New Research Claims To Have Found The Ancestral Homeland Of All Living Humans

Where it all began for modern-day humans: the Makgadikgadi Salt Pans in Botswana. Bruce Crossey

Our story – the story of humans – is still remarkably hazy. We're fairly certain that modern humans originated roughly 200,000 years ago in Africa. However, it’s long remained a mystery where exactly this momentous change took place.

A new study has now claimed that the ancestral homeland of all humans alive today can be found south of the Zambezi River in present-day Botswana, southern Africa.

Based on the oldest confirmed human skeletal remains, it was long thought that Homo sapiens emerged in the Horn of Africa, in the northeast of the continent. On the other hand, there's also been a competing school of thought that says modern humans first appeared in southern Africa. While it's still possible that anatomically modern humans emerged elsewhere and later went extinct, this new research argues that all human lineages alive today can be traced back to this basin of southern Africa. However, the findings have drawn skepticism from some other scientists in the field.

"As the data sits today – and the data is very thorough – it is pointing to southern Africa as the homeland of people living today," study author Professor Vannessa Hayes, of the Garvan Institute of Medical Research, said at a live-streamed press conference.

Reporting in the journal Nature, a team of Australian scientists traced back the human story by looking at mitochondrial DNA passed down the maternal line from mother to offspring. One of the oldest known lineages can be found in the haplogroup L0. The L0 lineage is still found today most commonly in sub-Saharan Africa with the highest frequency in the Khoisan, an indigenous population of hunter-gatherers living in regions of Botswana, Namibia, Angola, Zambia, Zimbabwe, Lesotho, and South Africa.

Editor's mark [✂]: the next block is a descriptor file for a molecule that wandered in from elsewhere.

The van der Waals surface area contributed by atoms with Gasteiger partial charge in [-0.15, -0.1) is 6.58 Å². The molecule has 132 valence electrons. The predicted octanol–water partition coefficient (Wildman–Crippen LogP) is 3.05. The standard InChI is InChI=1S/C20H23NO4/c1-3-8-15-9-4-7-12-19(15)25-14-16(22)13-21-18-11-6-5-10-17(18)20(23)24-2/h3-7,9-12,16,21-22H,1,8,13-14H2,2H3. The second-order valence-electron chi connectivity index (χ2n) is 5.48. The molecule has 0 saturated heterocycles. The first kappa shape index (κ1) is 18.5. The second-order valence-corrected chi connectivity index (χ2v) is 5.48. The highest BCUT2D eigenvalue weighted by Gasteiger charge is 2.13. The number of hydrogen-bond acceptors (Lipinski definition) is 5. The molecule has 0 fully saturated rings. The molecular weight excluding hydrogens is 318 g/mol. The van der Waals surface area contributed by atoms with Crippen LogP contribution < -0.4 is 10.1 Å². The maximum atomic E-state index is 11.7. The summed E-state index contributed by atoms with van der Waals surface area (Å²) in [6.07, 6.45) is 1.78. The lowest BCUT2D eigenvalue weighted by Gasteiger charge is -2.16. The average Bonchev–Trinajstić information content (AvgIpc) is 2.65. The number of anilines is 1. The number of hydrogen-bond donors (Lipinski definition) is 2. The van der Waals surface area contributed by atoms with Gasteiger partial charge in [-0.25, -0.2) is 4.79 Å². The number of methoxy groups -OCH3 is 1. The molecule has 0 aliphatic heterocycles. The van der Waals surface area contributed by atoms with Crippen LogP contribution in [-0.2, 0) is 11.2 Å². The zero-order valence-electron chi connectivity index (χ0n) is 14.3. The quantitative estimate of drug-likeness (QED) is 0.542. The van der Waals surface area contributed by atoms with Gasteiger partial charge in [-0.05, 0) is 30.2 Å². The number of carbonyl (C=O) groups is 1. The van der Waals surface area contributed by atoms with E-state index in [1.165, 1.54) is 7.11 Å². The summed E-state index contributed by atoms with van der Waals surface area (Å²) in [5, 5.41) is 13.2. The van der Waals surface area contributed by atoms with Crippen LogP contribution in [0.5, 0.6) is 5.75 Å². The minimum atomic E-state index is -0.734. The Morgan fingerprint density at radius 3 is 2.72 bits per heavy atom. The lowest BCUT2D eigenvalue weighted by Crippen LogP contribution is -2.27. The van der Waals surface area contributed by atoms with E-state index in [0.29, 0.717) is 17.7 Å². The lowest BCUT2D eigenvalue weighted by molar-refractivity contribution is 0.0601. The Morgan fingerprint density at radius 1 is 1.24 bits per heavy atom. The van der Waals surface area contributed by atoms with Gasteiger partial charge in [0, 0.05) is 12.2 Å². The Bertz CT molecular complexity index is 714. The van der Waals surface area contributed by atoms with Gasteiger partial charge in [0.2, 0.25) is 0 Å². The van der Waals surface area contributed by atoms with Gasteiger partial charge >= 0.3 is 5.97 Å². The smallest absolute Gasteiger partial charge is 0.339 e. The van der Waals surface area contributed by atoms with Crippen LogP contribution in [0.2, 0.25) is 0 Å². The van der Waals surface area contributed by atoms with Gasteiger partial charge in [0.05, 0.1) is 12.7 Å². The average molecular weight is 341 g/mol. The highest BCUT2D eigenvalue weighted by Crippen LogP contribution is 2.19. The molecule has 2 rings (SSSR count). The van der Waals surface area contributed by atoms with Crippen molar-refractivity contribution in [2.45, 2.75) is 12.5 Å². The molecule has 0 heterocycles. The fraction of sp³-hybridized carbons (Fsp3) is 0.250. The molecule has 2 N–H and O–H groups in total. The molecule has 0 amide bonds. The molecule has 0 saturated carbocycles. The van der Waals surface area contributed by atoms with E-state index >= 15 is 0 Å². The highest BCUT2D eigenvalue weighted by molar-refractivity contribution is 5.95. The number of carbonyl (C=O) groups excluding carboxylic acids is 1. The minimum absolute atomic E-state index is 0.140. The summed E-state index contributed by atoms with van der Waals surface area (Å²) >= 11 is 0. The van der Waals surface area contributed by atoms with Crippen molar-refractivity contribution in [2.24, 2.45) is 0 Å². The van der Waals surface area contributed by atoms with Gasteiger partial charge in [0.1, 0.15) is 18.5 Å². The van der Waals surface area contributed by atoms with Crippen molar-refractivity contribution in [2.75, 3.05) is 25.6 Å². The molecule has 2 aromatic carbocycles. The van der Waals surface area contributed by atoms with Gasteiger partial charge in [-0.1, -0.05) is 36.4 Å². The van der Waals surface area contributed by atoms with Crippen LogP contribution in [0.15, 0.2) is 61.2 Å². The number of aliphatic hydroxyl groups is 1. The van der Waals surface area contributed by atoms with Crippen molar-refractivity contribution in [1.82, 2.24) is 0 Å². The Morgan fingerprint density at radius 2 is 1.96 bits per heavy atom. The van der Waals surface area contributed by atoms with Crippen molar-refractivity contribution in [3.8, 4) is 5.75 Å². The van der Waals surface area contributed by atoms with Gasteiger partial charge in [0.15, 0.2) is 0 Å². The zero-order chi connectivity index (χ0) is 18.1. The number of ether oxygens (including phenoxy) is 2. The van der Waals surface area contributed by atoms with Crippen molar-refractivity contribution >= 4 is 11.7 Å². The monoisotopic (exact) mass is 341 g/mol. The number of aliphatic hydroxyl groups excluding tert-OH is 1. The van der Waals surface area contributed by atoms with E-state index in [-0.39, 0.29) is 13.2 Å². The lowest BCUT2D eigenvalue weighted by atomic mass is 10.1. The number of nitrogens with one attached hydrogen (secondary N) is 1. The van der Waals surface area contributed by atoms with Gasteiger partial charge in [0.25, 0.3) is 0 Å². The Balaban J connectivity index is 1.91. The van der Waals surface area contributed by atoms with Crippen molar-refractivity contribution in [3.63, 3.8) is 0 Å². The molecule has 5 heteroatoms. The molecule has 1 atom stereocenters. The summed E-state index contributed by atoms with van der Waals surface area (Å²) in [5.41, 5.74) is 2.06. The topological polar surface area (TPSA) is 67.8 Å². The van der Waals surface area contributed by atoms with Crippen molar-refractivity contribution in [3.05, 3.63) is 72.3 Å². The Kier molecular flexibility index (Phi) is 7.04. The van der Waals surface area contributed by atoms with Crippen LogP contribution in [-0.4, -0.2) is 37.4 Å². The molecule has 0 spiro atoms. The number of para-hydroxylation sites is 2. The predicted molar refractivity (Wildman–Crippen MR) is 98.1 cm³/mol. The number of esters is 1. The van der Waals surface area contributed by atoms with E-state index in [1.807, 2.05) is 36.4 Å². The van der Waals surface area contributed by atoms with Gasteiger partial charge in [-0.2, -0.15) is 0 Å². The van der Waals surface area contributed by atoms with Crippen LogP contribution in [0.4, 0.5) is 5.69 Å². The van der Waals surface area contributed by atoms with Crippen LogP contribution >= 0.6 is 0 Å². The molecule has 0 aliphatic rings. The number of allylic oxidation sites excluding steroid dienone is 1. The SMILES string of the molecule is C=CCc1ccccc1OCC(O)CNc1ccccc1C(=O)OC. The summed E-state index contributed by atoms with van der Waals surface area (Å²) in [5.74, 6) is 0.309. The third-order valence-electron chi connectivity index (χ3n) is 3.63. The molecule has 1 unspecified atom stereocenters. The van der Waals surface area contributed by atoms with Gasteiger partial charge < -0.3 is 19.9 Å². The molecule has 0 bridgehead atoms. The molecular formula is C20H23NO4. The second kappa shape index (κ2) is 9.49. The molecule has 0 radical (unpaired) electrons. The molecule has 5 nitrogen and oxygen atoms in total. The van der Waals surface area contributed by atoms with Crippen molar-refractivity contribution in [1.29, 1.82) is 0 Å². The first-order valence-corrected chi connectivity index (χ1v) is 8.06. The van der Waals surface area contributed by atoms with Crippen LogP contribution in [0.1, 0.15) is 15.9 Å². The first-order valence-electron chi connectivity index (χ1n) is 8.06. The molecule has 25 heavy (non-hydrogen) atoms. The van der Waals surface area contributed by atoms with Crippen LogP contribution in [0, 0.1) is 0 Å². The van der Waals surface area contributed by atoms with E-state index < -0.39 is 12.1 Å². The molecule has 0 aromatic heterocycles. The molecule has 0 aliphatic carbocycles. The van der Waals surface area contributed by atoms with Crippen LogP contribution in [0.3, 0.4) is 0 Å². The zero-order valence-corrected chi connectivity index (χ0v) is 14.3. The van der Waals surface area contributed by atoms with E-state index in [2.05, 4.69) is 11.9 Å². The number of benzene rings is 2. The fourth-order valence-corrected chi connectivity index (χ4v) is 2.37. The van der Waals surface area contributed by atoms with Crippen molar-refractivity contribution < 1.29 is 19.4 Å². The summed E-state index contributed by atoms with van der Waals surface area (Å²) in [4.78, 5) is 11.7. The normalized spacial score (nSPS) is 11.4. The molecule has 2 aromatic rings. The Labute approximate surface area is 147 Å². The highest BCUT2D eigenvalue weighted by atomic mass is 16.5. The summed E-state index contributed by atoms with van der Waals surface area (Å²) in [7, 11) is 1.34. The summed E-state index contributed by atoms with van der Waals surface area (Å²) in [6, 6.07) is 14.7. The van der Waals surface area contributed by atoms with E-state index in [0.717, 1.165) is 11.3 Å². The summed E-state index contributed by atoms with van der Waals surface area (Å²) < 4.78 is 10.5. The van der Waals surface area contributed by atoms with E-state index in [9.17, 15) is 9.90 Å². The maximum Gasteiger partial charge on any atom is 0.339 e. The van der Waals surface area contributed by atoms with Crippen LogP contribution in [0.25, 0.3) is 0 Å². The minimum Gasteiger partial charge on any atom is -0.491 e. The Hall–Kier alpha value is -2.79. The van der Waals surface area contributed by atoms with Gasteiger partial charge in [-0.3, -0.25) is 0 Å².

By looking for the lineages within the genetic code of mitochondria from 1,000 living southern Africans – together with a huge amount of linguistic, cultural, geographic, and archaeological data – the researchers honed in on where the base of the family tree emerged. 

Professor Vanessa Hayes discussing the significance of the region with an extended Juǀ’hoansi family who live today within the semi-desert Kalahari region of Namibia. ©Chris Bennett/Evolving Picture

Through their analysis, they managed to pinpoint a region south of the Zambezi River, more specifically the Greater Zambezi River Basin region near the ancient Lake Makgadikgadi (map below). Today, this region is a harsh land of dry desert and salt plains. However, when our human ancestors were first emerging, it was a lush wetland surrounding a colossal body of water larger than Lake Victoria.

As per their findings, it's said that humans emerged, lived, and thrived here for some 70,000 years. Then, around 130,000 to 110,00 years ago, something big happened. The human population living near Lake Makgadikgadi suddenly embarked on two huge migrations due to changing climate conditions. 

“Our simulations suggest that the slow wobble of Earth’s axis changes summer solar radiation in the Southern Hemisphere, leading to periodic shifts in rainfall across southern Africa,” study author Professor Axel Timmermann, director of the IBS Center for Climate Physics at Pusan National University, explained in a press release. 

“These shifts in climate would have opened green, vegetated corridors, first 130,000 years ago to the northeast, and then around 110,000 years ago to the southwest, allowing our earliest ancestors to migrate away from the homeland for the first time.”

However, some scientists in the field have criticized the study's conclusions. Carina Schlebusch, a geneticist at Uppsala University who specializes in southern Africa, told The Atlantic: "The conclusions are far-fetched and very much overstated. It tells us very little about human origins as a whole. It only tells us about the origin of a very small part of the human genome, and nothing more.”

While undoubtedly an interesting piece of research, it looks like the story of our past remains as unsure and complex as ever. 

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